Referring to FIG. 7, there is illustrated a method 700 that operates in accordance with an embodiment of the present invention. The method 700 begins in step 702 in which the three-dimensional movements of a hand-held controller for a system are tracked. Such tracking may be performed in many different ways. For example, such tracking may be performed through inertial, video, acoustical, or infrared analysis in any of the manners described herein above or in any other manner.

In the example of video tracking, for example, a camera peripheral can be used with the computer entertainment system to detect motions of the hand-held controller body and transfer them into actions in a game. The camera can be used to detect many different types of motions of the controller, such as for example up and down movements, twisting movements, side to side movements, jerking movements, wand-like motions, plunging motions, etc. Again, however, the tracking may alternatively be performed through inertial, acoustical, or infrared analysis. For example, in embodiments that use infrared analysis, an infrared analyzer and a linear infrared array are used to determine a user's position and the orientation of a controller based on looking at the output of the sensors.

In step 704, the tracked three-dimensional movements of the handheld controller are then mapped onto the two-dimensional image plane of the screen of the display for the system. That is, the movements of the controller body itself in three-dimensions are cast onto the two-dimensional image plane that is on the screen. Thus, the three-dimensional movements of the controller are translated onto the X-Y coordinates of the two-dimensional image plane of the screen.

In step 706, one or more images are then displayed on the two-dimensional image plane of the screen based on the mapping of the tracked three-dimensional movements of the handheld controller. The images may comprise many different types of images. For example, as shown in FIGS. 6A, 6B and 6C, the images may comprise a pointer for use in selecting items displayed on the screen. In that example, the whole controller 602 itself becomes a mouse-like device and can be used like a mouse to control and select items on the screen like menus, links, etc.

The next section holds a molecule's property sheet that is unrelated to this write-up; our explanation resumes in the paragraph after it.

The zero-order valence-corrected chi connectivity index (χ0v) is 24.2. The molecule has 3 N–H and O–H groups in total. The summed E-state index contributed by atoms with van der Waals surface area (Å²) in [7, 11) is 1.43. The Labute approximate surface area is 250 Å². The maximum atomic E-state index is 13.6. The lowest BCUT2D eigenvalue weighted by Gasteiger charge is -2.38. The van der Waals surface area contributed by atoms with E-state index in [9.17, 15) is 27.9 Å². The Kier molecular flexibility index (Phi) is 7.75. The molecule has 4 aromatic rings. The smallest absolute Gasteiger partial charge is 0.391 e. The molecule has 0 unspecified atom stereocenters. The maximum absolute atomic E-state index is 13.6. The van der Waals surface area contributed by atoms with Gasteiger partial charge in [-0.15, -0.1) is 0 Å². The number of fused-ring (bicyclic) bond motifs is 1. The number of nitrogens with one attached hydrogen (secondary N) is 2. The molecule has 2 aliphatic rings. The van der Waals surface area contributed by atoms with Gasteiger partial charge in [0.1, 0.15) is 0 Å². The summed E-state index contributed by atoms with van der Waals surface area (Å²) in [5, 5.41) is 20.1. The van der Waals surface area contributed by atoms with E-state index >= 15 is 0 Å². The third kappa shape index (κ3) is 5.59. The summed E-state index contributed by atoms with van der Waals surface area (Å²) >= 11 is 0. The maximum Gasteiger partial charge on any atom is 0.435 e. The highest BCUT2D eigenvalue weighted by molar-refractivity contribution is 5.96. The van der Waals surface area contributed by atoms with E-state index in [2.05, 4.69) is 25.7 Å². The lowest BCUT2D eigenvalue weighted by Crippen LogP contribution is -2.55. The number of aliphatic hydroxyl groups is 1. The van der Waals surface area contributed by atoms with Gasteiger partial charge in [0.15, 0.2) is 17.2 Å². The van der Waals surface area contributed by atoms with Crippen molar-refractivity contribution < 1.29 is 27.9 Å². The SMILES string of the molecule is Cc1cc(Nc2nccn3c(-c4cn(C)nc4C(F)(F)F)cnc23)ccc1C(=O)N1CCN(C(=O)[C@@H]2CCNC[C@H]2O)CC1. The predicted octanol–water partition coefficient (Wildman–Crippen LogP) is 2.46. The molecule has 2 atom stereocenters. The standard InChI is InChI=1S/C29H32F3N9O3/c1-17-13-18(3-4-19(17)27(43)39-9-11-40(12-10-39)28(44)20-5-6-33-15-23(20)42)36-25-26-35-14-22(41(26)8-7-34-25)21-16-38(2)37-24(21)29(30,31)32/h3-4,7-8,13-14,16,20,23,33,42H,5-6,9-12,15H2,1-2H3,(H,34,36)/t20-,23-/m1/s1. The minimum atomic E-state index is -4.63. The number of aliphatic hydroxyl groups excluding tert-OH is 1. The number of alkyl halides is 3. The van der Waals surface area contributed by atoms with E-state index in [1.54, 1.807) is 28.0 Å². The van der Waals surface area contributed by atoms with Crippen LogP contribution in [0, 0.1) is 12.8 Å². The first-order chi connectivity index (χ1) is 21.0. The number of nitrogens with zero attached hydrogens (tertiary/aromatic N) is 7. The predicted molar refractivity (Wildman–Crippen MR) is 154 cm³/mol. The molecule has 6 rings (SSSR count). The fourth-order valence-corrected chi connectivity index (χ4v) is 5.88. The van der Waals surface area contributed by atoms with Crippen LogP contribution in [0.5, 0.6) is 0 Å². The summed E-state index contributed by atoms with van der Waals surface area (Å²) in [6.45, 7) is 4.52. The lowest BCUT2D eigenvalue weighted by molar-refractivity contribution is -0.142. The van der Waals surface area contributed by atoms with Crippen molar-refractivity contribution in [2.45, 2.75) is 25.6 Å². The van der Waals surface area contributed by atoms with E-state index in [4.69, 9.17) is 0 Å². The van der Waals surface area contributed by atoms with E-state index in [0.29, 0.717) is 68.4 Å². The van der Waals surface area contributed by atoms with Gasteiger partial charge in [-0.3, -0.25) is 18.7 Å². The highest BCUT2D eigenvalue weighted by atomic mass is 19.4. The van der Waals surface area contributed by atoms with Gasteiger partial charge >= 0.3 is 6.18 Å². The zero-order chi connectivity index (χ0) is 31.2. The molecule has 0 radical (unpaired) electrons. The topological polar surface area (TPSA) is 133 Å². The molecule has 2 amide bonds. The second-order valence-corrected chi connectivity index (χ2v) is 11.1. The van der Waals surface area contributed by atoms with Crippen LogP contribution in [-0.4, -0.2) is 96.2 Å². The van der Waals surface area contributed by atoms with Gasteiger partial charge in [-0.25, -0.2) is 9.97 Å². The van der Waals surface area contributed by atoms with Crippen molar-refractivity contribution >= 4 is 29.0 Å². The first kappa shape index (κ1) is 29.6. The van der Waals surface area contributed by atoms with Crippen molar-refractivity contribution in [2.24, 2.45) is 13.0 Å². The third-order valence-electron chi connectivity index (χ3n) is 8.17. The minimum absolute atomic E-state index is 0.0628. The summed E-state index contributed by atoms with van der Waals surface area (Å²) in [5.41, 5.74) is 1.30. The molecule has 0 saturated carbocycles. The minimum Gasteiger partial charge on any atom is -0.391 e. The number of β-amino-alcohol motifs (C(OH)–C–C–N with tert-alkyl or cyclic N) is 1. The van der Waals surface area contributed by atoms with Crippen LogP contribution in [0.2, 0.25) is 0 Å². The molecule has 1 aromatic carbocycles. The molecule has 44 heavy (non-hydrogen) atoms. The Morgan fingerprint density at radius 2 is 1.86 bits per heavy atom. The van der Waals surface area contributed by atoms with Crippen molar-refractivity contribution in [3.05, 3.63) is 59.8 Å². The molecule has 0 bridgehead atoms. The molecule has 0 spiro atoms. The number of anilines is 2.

Various different types of controller movements can be configured to cause various different movements of the images displayed on the screen. For example, the user may lift up on the controller or he or she can twist his or her wrist up, causing certain movements of the images. Or in another example, the user can push down on the controller location, and then point the nose down to have the cursor go further down. Or in another example, the user may move to the left with the position of the controller, but then the user twists the orientation to the left which makes the cursor go to the left. Or in another example, the user may move the controller to the right and also twists the orientation to the right which makes the cursor go to the right. Again, these are just examples and many other types of movements may be configured.

Referring to FIG. 8, there is illustrated another system that operates in accordance with an embodiment of the present invention. In this embodiment, the one or more images may comprise a set of crosshairs, such as for a shooter game. For example, in FIG. 8 the user or player may be walking through a three-dimensional space displayed on a screen 802 with the camera panning and moving through the game. A set of crosshairs 804 of the user's gun or the like are mapped to the X-Y coordinates of the two-dimensional image plane of the screen 802 over the three-dimensional space.

As the user moves the controller body 806 in three-dimensions, the movements cause the two-dimensional crosshairs 804 to move. As shown, a sideways and upward movement 810 of the controller body 806 causes a sideways and upward movement of the two-dimensional crosshairs 804 from one position 812 to another position 814. Thus, the games may comprise a three-dimensional game, but the crosshairs on the screen are mapped to the X and Y coordinates in the two-dimensional plane of the screen over the and three-dimensional space.